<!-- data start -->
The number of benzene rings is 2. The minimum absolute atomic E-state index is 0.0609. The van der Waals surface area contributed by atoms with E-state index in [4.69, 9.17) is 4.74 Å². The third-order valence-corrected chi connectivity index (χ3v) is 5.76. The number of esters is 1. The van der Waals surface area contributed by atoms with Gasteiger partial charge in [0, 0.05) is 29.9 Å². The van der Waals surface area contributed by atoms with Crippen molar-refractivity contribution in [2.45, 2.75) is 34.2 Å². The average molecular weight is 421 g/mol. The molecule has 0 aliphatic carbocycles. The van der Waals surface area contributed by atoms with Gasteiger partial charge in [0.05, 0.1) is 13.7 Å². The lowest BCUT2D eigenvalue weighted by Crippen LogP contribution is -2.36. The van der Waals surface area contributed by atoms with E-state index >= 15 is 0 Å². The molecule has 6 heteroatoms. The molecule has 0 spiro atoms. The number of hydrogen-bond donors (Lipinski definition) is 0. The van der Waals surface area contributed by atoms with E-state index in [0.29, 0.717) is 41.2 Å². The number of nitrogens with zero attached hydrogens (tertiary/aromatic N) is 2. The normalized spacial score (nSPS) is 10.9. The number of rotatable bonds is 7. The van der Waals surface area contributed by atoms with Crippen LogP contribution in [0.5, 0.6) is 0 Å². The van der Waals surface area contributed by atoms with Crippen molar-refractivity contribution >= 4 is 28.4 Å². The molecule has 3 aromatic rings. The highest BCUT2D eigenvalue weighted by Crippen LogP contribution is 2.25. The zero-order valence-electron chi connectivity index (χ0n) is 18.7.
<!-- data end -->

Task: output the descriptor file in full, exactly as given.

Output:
The number of benzene rings is 2. The minimum absolute atomic E-state index is 0.0609. The van der Waals surface area contributed by atoms with E-state index in [4.69, 9.17) is 4.74 Å². The third-order valence-corrected chi connectivity index (χ3v) is 5.76. The number of esters is 1. The van der Waals surface area contributed by atoms with Gasteiger partial charge in [0, 0.05) is 29.9 Å². The van der Waals surface area contributed by atoms with Crippen molar-refractivity contribution in [2.45, 2.75) is 34.2 Å². The average molecular weight is 421 g/mol. The molecule has 0 aliphatic carbocycles. The van der Waals surface area contributed by atoms with Gasteiger partial charge in [0.05, 0.1) is 13.7 Å². The lowest BCUT2D eigenvalue weighted by Crippen LogP contribution is -2.36. The van der Waals surface area contributed by atoms with E-state index >= 15 is 0 Å². The molecule has 6 heteroatoms. The molecule has 0 spiro atoms. The number of hydrogen-bond donors (Lipinski definition) is 0. The van der Waals surface area contributed by atoms with E-state index in [0.29, 0.717) is 41.2 Å². The number of nitrogens with zero attached hydrogens (tertiary/aromatic N) is 2. The normalized spacial score (nSPS) is 10.9. The number of rotatable bonds is 7. The van der Waals surface area contributed by atoms with Crippen LogP contribution in [0.5, 0.6) is 0 Å². The van der Waals surface area contributed by atoms with Crippen molar-refractivity contribution >= 4 is 28.4 Å². The molecule has 3 aromatic rings. The highest BCUT2D eigenvalue weighted by Crippen LogP contribution is 2.25. The zero-order valence-electron chi connectivity index (χ0n) is 18.7.